Time is more value than money. You can get more money, but you cannot get more time.
— Jim Rohn
There are a wide variety of tasks that comprise the overall job of being a “manager”. This includes things such as:
- Formal reviews
- Approving Expense Reports
- Approving Vacation Requests
- Project Staffing
- Monitoring the work
- Conflict Resolution
- Career Development
- Status Reports
- Attending Meetings
I simplify these items into a few categories, reflected in the following diagram:
You can probably imagine how each of the above-detailed tasks fits into this model. By the way, “Administrivia” is the name I give to the mundane, but necessary tasks such as creating expense reports, approving expense reports and creating Purchase Orders in the Accounting system [fn: introduced to me a long time ago by a partner at Andersen Consulting, where I was interning].
Even though the diagram above seems to suggest that equal time is spent on each of these tasks, this is not the case. Each manager has a different proportion of their time they spend on each of these – some of it is based on their manager’s expectations or the nature of the work, but quite often, it’s simply based on what they are comfortable with. For example, I have had managers reporting to me that weren’t keen on dealing with people and didn’t understand the work well enough, so they spent their time on Administrivia. With this manager, there was never a late timesheet, an unapproved expense report or a tardy annual review. Others I have managed have loved the people aspect and spent almost all their time on 1:1 with subordinates and peers. The truism that I have observed about managers over the years is this:
Managers focus on things that they can understand.
You can probably guess that there is an optimal amount to invest in each of the three areas above and it will differ based on many factors (although your personal comfort level shouldn’t be one of those factors). Personally, my ideal is around 65% of my time spent on managing the work, 25% on strictly People Management (keeping in mind that virtually everything a manager does is people related, I’m talking mostly about things like hiring, firing, 1:1’s, mentoring, etc.) and as little as possible on Administrivia (and definitely no more than 10%). That looks more like the following:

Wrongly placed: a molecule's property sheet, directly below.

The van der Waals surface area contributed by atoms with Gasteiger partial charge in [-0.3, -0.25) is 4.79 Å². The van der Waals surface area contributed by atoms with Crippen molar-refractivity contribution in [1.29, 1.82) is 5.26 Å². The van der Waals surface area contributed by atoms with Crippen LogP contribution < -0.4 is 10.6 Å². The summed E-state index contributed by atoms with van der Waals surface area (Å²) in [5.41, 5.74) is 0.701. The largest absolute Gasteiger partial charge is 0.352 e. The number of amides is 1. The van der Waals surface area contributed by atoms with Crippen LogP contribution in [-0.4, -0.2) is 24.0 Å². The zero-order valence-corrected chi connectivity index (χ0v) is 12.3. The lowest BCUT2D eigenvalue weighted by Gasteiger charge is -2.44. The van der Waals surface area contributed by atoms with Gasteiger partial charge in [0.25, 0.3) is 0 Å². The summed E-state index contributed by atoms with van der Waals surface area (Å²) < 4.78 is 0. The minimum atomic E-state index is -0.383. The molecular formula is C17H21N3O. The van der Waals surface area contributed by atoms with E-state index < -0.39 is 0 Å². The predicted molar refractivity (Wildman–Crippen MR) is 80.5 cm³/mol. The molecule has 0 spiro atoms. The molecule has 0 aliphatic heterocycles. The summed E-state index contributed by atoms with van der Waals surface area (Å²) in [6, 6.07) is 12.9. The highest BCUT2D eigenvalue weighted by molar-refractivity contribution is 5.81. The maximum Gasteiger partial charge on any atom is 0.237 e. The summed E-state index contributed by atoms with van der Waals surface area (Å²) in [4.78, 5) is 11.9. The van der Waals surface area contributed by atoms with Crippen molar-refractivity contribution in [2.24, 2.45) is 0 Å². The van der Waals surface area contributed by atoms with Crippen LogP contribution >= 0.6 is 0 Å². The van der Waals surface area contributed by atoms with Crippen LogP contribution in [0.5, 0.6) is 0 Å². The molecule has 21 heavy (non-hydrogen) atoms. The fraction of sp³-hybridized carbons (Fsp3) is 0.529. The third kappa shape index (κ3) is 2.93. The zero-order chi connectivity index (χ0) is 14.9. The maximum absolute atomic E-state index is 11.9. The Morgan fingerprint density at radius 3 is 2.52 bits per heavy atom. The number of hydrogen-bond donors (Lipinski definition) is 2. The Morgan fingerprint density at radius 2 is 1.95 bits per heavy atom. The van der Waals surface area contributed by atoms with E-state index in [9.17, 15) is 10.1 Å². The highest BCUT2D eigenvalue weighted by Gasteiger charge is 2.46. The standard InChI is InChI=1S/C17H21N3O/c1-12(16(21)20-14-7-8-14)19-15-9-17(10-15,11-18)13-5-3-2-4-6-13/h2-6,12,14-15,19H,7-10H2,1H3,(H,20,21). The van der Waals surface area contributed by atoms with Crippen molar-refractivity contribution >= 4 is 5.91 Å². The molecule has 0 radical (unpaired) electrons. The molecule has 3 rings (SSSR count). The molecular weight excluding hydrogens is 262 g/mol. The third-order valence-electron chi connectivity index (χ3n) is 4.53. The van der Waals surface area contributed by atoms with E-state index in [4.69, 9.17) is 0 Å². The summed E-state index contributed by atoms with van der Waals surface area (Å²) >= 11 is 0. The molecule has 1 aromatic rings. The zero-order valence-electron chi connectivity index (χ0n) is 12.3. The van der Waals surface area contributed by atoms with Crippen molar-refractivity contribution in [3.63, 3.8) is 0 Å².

Remember two important facts that we established earlier:
- The primary purpose of Engineering is the efficient delivery of valuable functionality to the Customer (we covered that here), and
- The most important component of the Development Process is the People (this was mentioned here).
Given our primary purpose is #1, it makes sense that we spend the majority of our time there. We’ll talk in future posts about what “Managing the Work” entails because, by title, it’s pretty vague. And given that #1 won’t happen without #2, we need to make sure that we dedicate a sufficient amount of time to People. And recall that virtually everything you do, includes interacting with people, it’s not that you spend only 25% of your time with people – you will be spending about 90% of your time interacting with people. The following modification to the diagram reflects that interacting with people and communication are part of everything you do as a manager:
Upcoming posts will focus on details around “Managing the Work” and “People Management” – these two items are vital for you to master if you want to be a great manager [fn: and let’s be honest, nobody wants to be a lousy manager].
I look forward to your comments below.
This post is based on or excerpted from the upcoming book “De-Engineering the Corporation” by Darryl Ricker